No more pipelines, it’s time for renewables: Green Party

Green Party Leader Elizabeth May speaks with media at Press Conference in Thunder Bay
Green Party Leader Elizabeth May speaks with media at Press Conference in Thunder Bay

MONTREAL — Green Party leader Elizabeth May today reaffirmed the party’s pledge to cancel the $13 billion Trans Mountain pipeline expansion and redirect the funds to implementing a National Grid Strategy that will transmit cheap, clean, renewable energy from coast to coast to coast.

The grid strategy would include a transition plan as well as design and management principles for rapid transformation of the existing electrical distribution system into a high efficiency nationally integrated electrical power grid capable of efficiently transporting high electrical loads and accommodating many diverse sources of renewable electrical energy.

“This is a national unity project on the scale of the completion of the trans-Canada railroad in the 19th century,” said Ms. May. “It will bring all Canadians together as the country’s undertakes a rapid transformation from fossil fuels to an economy driven by clean, renewable energy.”

Thunder Bay Superior North MP Bruce Hyer hitting the campaign trail
Thunder Bay Superior North MP Bruce Hyer hitting the campaign trail

Thunder Bay-Superior North Green Party candidate Bruce Hyer states, “The creation of an east-west national energy grid is an important one to the Green Party for many reasons. For Canada to effectively move away from fossil fuels and other non-renewable resources, there needs to be a national strategy to connect all parts of the country on the same energy grid. At the same time, the energy grid needs to be ready for the renewable, green energy it will carry. At present, there IS NO national energy strategy, unlike virtually all other developed countries.”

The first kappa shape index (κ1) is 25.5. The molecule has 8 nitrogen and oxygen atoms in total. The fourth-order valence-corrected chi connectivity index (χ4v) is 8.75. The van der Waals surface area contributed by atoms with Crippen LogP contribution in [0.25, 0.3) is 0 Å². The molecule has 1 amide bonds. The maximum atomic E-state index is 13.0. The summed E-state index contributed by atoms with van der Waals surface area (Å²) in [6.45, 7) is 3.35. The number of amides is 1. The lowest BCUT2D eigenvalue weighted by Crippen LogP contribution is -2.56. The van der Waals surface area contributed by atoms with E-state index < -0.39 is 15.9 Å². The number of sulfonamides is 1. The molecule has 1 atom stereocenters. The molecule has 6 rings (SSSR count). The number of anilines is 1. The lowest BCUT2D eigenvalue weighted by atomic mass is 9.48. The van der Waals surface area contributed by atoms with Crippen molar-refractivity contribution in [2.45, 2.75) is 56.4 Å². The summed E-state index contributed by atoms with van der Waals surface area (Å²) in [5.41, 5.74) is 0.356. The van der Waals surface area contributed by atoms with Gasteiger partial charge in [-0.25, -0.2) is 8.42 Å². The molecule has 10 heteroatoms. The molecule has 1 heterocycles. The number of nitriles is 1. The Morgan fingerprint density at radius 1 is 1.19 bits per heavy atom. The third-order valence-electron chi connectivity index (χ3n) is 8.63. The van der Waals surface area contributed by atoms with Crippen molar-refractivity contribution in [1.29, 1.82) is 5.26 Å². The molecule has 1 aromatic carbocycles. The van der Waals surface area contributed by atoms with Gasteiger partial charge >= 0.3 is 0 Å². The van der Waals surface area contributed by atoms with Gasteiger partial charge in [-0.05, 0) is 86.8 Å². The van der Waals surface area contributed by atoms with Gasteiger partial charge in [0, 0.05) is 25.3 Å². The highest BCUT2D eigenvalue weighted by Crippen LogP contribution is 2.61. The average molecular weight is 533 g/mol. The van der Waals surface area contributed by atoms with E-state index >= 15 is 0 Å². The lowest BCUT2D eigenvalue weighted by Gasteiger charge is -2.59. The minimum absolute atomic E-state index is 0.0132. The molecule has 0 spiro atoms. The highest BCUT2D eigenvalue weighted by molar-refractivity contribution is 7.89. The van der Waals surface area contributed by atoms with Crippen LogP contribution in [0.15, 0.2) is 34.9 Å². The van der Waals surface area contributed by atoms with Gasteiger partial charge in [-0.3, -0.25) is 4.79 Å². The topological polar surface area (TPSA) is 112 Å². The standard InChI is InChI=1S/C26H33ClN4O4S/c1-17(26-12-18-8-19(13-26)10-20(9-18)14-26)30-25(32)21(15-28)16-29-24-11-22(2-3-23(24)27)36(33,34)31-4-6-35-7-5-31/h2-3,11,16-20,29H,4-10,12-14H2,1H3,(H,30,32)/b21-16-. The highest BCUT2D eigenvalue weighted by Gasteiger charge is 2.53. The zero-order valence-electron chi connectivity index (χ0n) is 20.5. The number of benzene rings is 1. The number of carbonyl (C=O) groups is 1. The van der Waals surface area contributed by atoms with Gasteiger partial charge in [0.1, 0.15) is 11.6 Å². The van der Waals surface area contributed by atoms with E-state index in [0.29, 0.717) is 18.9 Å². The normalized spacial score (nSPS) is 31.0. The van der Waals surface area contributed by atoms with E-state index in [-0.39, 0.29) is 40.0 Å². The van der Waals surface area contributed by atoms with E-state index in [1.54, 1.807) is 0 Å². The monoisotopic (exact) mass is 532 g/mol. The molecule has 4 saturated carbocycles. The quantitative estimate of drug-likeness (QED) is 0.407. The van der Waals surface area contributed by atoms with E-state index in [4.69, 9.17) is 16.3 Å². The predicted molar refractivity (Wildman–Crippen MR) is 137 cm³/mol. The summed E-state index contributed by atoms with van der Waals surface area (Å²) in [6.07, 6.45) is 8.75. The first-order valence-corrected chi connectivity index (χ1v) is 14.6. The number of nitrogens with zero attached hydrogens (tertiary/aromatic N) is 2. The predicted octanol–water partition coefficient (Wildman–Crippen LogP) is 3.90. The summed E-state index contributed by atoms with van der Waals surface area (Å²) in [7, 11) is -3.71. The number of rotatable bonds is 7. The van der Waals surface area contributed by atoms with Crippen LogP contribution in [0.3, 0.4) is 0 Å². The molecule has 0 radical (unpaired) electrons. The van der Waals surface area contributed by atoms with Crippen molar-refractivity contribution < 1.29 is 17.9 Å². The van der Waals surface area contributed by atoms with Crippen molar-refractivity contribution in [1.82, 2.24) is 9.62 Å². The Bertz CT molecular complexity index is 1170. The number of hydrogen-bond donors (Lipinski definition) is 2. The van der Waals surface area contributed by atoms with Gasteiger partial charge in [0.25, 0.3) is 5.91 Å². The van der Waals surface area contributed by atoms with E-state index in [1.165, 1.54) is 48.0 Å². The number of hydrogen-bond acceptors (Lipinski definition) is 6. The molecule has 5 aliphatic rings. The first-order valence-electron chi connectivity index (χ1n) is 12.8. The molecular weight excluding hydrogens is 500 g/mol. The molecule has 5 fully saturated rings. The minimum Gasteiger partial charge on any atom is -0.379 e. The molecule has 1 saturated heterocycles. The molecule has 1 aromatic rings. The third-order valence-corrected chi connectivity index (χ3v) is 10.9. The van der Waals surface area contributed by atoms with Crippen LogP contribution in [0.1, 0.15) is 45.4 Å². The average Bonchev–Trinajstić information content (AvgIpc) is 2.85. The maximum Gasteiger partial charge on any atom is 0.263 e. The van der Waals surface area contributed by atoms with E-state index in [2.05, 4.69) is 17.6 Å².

“The development, redevelopment and expansion of this grid will also create many transitional jobs for oil-field workers,” added Hyer. “Provinces lacking access to clean energy will be able to purchase it cheaply and easily, and the national energy grid will reduce the amount of energy going to the United States.”
Hyer concluded, “67 per cent of Canada’s electricity comes from renewable resources — 82 per cent of it coming from non-GHG emitting sources. We can do this!”

Ms. May said that expanding and refurbishing the national electricity grid is a cornerstone of the Green Party’s Mission: Possible – a detailed climate action plan to achieve a 60 per cent reduction in greenhouse gas emissions by 2030 and zero emissions by 2050.

“These targets are not optional, they are the reductions needed to restrict the global average temperature increase to 1.5 degrees C, the level beyond which we risk runaway global warming and the extinction of millions of species, perhaps including our own.”

Ms. May said that Quebec’s hydropower surplus, currently being sold to U.S. power utilities,  could be an important piece in the diverse mix of renewable energy sources that will feed the new national grid. The national grid strategy will include building connections between Manitoba and western Ontario and upgrading connections between New Brunswick and Nova Scotia. The Green Party believes that exporting Québec’s clean hydroelectricity to other Canadian provinces is a much better plan than having Québec export Alberta and BC fossil fuels by the GNL Québec natural gas pipeline.

“Canada is fortunate to have vast renewable energy resources and a sparse population,” said Ms. May. “This makes a fully renewable electricity system much easier to achieve here than in most other countries. For Canada’s particular challenges, investing in improvements in our east-west electricity grid will pay big dividends.”

The Mission: Possible climate blueprint calls for all Canada’s electricity to come from renewable sources by 2030, including getting remote and northern communities off diesel generators.